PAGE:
As Jack delves deeper into the mystery–he has nothing else to do–we get to know him a little better. He is recently separated from his wife. From Zoe’s snarky remarks we glean that he is a workaholic who hasn’t made time for his wife and child.

…And some other stuff happens. This pilot is little rambly and long (2 hours) as the writers attempt to introduce–it seems–the whole freaking town. And on top of setting up characters and conventions, the episode still basically follows a mystery-of-the-week formula. The problem is solved, the world is saved, and Jack and Zoe seem to be on their way out. But just as we reach end, we witness a murder. And it turns out Jack has been appointed Sheriff of Eureka and will be hanging around for a while.

Manhattan, AZ

I decided to look at Manhattan, AZ and Eureka* back-to-back since they both center around police officers finding themselves in strange, new towns. Both fit squarely into the Town with a Dark Secret trope. (See also Haven.) The similarities go even further; both Daniel of Manhattan, AZ and Jack of Eureka have teenage children with bad attitudes and are recently separated from their wives (one by death, the other by choice). Each meets a series of oddball people including a hard ass female law enforcement official. And yet, these shows could not be more different.

The first word that comes to mind in describing Manhattan, AZ is “wacky.” It’s wacky in the way that Pushing Daisies was wacky, but with an irreverence reminiscent of It’s Always Sunny in Philadelphia with a dash of My Name is Earl. Unfortunately, Manhattan, AZ predated all of these, so I can’t image how it would have been described in the fall of 2000.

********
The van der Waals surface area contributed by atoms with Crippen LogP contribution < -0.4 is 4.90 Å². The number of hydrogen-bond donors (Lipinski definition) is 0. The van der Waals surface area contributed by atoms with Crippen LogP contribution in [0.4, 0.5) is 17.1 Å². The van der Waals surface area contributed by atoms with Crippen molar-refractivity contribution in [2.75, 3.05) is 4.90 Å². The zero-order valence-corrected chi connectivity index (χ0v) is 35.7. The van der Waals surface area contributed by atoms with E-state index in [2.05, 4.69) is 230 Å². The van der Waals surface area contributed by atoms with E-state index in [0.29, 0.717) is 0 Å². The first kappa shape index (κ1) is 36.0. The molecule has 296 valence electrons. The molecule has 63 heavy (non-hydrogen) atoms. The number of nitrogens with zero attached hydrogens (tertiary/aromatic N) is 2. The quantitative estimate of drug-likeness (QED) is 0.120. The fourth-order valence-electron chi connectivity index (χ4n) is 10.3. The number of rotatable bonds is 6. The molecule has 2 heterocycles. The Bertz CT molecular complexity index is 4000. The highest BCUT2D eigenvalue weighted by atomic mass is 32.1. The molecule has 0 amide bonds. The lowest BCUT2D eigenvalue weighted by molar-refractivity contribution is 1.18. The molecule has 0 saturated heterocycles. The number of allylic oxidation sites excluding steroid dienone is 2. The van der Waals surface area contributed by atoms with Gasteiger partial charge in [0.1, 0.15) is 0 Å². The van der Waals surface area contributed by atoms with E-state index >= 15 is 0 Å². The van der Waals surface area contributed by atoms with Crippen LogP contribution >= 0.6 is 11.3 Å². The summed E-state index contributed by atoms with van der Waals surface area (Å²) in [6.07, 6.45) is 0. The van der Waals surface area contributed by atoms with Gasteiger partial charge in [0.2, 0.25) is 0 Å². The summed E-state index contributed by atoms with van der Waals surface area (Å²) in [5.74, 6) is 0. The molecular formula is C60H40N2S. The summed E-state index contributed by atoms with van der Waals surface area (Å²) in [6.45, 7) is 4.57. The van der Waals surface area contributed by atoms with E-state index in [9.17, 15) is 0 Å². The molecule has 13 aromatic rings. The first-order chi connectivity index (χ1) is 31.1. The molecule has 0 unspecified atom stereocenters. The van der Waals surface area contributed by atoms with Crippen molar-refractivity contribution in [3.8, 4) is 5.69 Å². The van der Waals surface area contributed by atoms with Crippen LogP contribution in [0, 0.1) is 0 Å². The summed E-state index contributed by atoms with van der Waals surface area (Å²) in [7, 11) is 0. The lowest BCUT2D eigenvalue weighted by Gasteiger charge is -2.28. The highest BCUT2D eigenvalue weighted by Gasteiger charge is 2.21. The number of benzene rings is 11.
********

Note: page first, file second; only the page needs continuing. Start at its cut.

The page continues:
The clash of serious subjects and ridiculousness is almost confusing for the first 2-3 minutes of the pilot. The protagonist, Daniel Henderson (Brian McNamara), narrates certain events but what is seen on screen doesn’t quite match up. Once you get the hang of this, you can’t help but wonder where it’s going to go next.

Daniel describes his perfect life in the perfect house with his perfect wife, perfect son and perfect job. The job is as an under cover officer for the LAPD, where we see Daniel and other officers prepping for “Operation Thong Sausage,” a prostitution sting. The seriousness with which Daniel treats this assignment juxtaposed with his ridiculous appearance in an evening gown and wig is one example of the show’s exercise in contrasts. His wife, Charlie pursues the “insignificant little hobby” of chasing down Dolphin poachers. When she dies in a diving accident and is canned as tuna (her name is Charlie, get it?), an event to which he reacts by watching “anything with Alec Baldwin in it” while his son stuffs his face and plays video games.